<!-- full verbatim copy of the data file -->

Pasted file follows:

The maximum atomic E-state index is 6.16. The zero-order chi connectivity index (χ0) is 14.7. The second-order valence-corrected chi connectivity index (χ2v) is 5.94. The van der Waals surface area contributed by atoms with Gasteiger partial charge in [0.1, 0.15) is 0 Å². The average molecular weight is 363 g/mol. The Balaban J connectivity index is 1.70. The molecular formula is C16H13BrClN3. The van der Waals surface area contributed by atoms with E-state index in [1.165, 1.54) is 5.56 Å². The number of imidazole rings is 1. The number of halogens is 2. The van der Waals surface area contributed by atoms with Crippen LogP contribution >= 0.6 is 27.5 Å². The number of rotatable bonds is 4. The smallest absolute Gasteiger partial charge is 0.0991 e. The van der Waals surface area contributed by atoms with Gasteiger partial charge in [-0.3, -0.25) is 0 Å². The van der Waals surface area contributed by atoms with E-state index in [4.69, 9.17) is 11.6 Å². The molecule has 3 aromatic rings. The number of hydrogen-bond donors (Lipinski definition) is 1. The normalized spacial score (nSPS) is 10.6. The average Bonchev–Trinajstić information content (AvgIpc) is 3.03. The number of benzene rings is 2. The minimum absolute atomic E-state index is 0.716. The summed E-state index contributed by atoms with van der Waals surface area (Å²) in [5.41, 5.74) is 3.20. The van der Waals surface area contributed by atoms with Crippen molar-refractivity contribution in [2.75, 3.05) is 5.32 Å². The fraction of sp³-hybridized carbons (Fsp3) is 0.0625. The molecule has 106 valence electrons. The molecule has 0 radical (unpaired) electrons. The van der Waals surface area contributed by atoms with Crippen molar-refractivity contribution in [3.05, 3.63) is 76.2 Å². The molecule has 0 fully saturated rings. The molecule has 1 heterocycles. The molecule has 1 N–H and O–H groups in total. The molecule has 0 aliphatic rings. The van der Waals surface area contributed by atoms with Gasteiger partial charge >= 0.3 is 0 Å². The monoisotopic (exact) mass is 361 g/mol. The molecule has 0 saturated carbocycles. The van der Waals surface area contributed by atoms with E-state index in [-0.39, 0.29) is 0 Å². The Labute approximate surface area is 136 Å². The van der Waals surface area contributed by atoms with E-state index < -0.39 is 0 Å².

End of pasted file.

The maximum atomic E-state index is 6.16. The zero-order chi connectivity index (χ0) is 14.7. The second-order valence-corrected chi connectivity index (χ2v) is 5.94. The van der Waals surface area contributed by atoms with Gasteiger partial charge in [0.1, 0.15) is 0 Å². The average molecular weight is 363 g/mol. The Balaban J connectivity index is 1.70. The molecular formula is C16H13BrClN3. The van der Waals surface area contributed by atoms with E-state index in [1.165, 1.54) is 5.56 Å². The number of imidazole rings is 1. The number of halogens is 2. The van der Waals surface area contributed by atoms with Crippen LogP contribution >= 0.6 is 27.5 Å². The number of rotatable bonds is 4. The smallest absolute Gasteiger partial charge is 0.0991 e. The van der Waals surface area contributed by atoms with Gasteiger partial charge in [-0.3, -0.25) is 0 Å². The van der Waals surface area contributed by atoms with E-state index in [4.69, 9.17) is 11.6 Å². The molecule has 3 aromatic rings. The number of hydrogen-bond donors (Lipinski definition) is 1. The normalized spacial score (nSPS) is 10.6. The average Bonchev–Trinajstić information content (AvgIpc) is 3.03. The number of benzene rings is 2. The minimum absolute atomic E-state index is 0.716. The summed E-state index contributed by atoms with van der Waals surface area (Å²) in [5.41, 5.74) is 3.20. The van der Waals surface area contributed by atoms with Crippen molar-refractivity contribution in [2.75, 3.05) is 5.32 Å². The fraction of sp³-hybridized carbons (Fsp3) is 0.0625. The molecule has 106 valence electrons. The molecule has 0 radical (unpaired) electrons. The van der Waals surface area contributed by atoms with Crippen molar-refractivity contribution in [3.05, 3.63) is 76.2 Å². The molecule has 0 fully saturated rings. The molecule has 1 heterocycles. The molecule has 1 N–H and O–H groups in total. The molecule has 0 aliphatic rings. The van der Waals surface area contributed by atoms with Gasteiger partial charge >= 0.3 is 0 Å². The monoisotopic (exact) mass is 361 g/mol. The molecule has 0 saturated carbocycles. The van der Waals surface area contributed by atoms with E-state index in [-0.39, 0.29) is 0 Å². The Labute approximate surface area is 136 Å². The van der Waals surface area contributed by atoms with E-state index < -0.39 is 0 Å².